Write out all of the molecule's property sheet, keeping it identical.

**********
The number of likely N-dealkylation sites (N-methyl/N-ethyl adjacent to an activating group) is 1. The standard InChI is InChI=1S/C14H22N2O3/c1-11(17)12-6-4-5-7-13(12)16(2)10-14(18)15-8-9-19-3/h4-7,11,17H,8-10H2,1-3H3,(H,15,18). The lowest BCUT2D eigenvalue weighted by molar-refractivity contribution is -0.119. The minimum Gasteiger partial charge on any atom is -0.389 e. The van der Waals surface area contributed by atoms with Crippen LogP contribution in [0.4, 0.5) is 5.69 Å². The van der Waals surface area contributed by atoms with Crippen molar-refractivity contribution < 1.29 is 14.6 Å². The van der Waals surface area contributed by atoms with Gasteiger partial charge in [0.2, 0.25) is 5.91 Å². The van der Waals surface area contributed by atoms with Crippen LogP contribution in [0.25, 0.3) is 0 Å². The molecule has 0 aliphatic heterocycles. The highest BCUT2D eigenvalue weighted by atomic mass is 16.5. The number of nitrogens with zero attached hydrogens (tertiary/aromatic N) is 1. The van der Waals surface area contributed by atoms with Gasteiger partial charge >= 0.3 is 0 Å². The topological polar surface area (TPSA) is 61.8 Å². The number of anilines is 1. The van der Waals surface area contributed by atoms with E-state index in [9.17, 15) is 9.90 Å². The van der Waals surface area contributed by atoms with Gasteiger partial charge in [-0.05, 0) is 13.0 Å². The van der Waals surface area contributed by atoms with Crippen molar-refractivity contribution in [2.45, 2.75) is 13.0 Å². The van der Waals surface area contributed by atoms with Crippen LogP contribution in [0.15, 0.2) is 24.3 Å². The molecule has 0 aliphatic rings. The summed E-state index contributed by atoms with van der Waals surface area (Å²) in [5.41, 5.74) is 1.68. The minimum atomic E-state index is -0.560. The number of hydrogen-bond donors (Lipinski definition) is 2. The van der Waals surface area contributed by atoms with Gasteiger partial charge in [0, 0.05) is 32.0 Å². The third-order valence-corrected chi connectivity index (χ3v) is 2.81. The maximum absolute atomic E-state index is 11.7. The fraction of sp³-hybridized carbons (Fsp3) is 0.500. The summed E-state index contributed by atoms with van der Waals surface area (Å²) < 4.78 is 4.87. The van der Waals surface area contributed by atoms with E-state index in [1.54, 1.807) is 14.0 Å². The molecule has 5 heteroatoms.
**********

The number of likely N-dealkylation sites (N-methyl/N-ethyl adjacent to an activating group) is 1. The standard InChI is InChI=1S/C14H22N2O3/c1-11(17)12-6-4-5-7-13(12)16(2)10-14(18)15-8-9-19-3/h4-7,11,17H,8-10H2,1-3H3,(H,15,18). The lowest BCUT2D eigenvalue weighted by molar-refractivity contribution is -0.119. The minimum Gasteiger partial charge on any atom is -0.389 e. The van der Waals surface area contributed by atoms with Crippen LogP contribution in [0.4, 0.5) is 5.69 Å². The van der Waals surface area contributed by atoms with Crippen molar-refractivity contribution < 1.29 is 14.6 Å². The van der Waals surface area contributed by atoms with Gasteiger partial charge in [0.2, 0.25) is 5.91 Å². The van der Waals surface area contributed by atoms with Crippen LogP contribution in [0.25, 0.3) is 0 Å². The molecule has 0 aliphatic heterocycles. The highest BCUT2D eigenvalue weighted by atomic mass is 16.5. The number of nitrogens with zero attached hydrogens (tertiary/aromatic N) is 1. The van der Waals surface area contributed by atoms with Gasteiger partial charge >= 0.3 is 0 Å². The topological polar surface area (TPSA) is 61.8 Å². The number of anilines is 1. The van der Waals surface area contributed by atoms with E-state index in [9.17, 15) is 9.90 Å². The van der Waals surface area contributed by atoms with Gasteiger partial charge in [-0.05, 0) is 13.0 Å². The van der Waals surface area contributed by atoms with Crippen molar-refractivity contribution in [2.45, 2.75) is 13.0 Å². The van der Waals surface area contributed by atoms with Crippen LogP contribution in [0.15, 0.2) is 24.3 Å². The molecule has 0 aliphatic rings. The summed E-state index contributed by atoms with van der Waals surface area (Å²) in [5.41, 5.74) is 1.68. The minimum atomic E-state index is -0.560. The number of hydrogen-bond donors (Lipinski definition) is 2. The van der Waals surface area contributed by atoms with Gasteiger partial charge in [0, 0.05) is 32.0 Å². The third-order valence-corrected chi connectivity index (χ3v) is 2.81. The maximum absolute atomic E-state index is 11.7. The fraction of sp³-hybridized carbons (Fsp3) is 0.500. The summed E-state index contributed by atoms with van der Waals surface area (Å²) < 4.78 is 4.87. The van der Waals surface area contributed by atoms with E-state index in [1.54, 1.807) is 14.0 Å². The molecule has 5 heteroatoms.